For some time now, some of my on-line friends have advised me to provide a version of CassidySlangScam without the invective aimed at Cassidy and his supporters. In response to that advice, I am working on providing a glossary of the terms in Cassidy’s ludicrous book How The Irish Invented Slang with a short, simple and business-like explanation of why Cassidy’s version is wrong.
Cassidy rightly states that alanna, a term of endearment, comes from the Irish a leanbh, meaning ‘oh child’.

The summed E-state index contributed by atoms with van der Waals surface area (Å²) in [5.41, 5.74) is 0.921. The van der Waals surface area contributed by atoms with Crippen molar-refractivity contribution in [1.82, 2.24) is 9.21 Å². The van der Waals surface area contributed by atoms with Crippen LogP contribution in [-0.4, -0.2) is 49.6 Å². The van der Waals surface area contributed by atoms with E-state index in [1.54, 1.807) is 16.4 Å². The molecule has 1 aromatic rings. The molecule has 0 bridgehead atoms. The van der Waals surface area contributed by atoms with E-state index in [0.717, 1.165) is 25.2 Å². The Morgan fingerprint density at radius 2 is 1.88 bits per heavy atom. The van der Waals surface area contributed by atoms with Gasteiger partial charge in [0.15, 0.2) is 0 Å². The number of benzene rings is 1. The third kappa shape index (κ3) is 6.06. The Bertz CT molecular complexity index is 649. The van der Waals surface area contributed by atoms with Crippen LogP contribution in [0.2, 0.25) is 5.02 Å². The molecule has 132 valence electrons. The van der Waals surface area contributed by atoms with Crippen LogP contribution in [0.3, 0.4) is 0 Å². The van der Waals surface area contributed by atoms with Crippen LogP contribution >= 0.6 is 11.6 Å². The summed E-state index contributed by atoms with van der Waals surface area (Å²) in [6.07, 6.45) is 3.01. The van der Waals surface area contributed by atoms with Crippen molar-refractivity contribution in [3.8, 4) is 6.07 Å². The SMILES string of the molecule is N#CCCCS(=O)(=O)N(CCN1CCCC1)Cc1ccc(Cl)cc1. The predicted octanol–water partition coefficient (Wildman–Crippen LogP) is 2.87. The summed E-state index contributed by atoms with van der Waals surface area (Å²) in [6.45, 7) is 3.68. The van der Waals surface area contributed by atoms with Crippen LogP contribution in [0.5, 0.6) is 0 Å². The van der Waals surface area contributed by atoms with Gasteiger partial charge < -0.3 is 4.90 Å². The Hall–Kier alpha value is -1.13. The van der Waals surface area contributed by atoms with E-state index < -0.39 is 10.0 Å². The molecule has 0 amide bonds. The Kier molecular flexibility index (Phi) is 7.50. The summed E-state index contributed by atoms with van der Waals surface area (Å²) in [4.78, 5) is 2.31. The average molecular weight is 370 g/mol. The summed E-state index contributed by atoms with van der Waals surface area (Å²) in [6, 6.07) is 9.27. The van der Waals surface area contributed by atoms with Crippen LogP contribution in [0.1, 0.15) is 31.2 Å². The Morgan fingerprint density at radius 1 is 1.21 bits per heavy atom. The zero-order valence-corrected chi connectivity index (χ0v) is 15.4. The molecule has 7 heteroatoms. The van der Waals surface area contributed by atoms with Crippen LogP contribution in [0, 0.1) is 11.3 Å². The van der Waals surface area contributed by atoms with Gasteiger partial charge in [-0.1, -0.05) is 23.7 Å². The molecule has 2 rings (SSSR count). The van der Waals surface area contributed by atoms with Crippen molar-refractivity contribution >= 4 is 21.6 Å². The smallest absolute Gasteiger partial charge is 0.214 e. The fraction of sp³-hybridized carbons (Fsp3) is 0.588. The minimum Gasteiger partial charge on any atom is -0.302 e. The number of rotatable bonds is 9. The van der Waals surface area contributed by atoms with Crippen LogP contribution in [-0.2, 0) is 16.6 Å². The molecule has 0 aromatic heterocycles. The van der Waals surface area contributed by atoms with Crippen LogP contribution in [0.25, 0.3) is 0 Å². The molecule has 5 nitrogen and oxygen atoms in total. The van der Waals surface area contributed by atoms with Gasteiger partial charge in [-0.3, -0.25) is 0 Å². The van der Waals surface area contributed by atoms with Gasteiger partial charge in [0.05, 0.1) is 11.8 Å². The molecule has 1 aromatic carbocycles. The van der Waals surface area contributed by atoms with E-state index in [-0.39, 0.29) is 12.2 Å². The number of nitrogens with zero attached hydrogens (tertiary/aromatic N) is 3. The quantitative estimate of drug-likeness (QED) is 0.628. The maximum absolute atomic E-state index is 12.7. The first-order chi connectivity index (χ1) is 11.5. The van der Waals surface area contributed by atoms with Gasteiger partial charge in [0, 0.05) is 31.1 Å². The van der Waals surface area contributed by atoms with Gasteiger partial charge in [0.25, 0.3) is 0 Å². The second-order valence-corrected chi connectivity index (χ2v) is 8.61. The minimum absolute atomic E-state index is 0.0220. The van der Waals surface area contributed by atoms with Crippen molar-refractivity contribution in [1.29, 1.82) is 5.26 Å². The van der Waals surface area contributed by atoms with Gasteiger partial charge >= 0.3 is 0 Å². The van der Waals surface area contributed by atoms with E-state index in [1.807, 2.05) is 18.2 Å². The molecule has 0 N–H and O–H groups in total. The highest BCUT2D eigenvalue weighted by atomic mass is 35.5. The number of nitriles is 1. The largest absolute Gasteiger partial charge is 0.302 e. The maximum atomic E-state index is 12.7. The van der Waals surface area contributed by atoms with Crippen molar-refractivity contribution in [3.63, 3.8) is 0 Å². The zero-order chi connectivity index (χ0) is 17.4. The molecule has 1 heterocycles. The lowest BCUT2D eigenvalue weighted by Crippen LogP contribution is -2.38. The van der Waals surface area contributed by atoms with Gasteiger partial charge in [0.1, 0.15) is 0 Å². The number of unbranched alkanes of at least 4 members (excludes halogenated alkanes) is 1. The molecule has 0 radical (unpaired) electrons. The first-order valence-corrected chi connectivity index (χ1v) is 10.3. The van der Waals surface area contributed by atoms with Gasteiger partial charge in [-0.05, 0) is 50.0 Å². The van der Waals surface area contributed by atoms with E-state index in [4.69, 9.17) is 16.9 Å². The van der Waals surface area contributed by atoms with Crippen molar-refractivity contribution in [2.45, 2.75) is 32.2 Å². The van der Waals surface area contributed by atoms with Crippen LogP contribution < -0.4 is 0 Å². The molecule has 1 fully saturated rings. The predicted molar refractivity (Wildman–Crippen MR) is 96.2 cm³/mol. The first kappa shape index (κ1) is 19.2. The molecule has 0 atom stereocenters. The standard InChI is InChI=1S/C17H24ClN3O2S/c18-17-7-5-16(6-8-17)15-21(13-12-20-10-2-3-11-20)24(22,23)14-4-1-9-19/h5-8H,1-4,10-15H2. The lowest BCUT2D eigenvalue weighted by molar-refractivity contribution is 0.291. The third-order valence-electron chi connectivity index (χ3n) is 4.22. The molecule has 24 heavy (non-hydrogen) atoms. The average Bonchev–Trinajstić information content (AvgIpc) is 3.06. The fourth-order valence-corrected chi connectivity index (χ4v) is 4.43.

This is true but as is the case with acushla, it is quite clear that this is not an English word. If, as Cassidy claimed, there were hundreds or thousands of Irish words and phrases in English, you would expect common endearments like this to have been borrowed first, yet Americans do not address one another as ‘alanna’ or ‘agrah’. Such expressions are only found in English in the context of sentimental Irish melodramas or ballads, and their origin from Irish Gaelic has never been in doubt. In other words, not only do words like this not support Cassidy’s theory, if anything, they make it less likely to be true.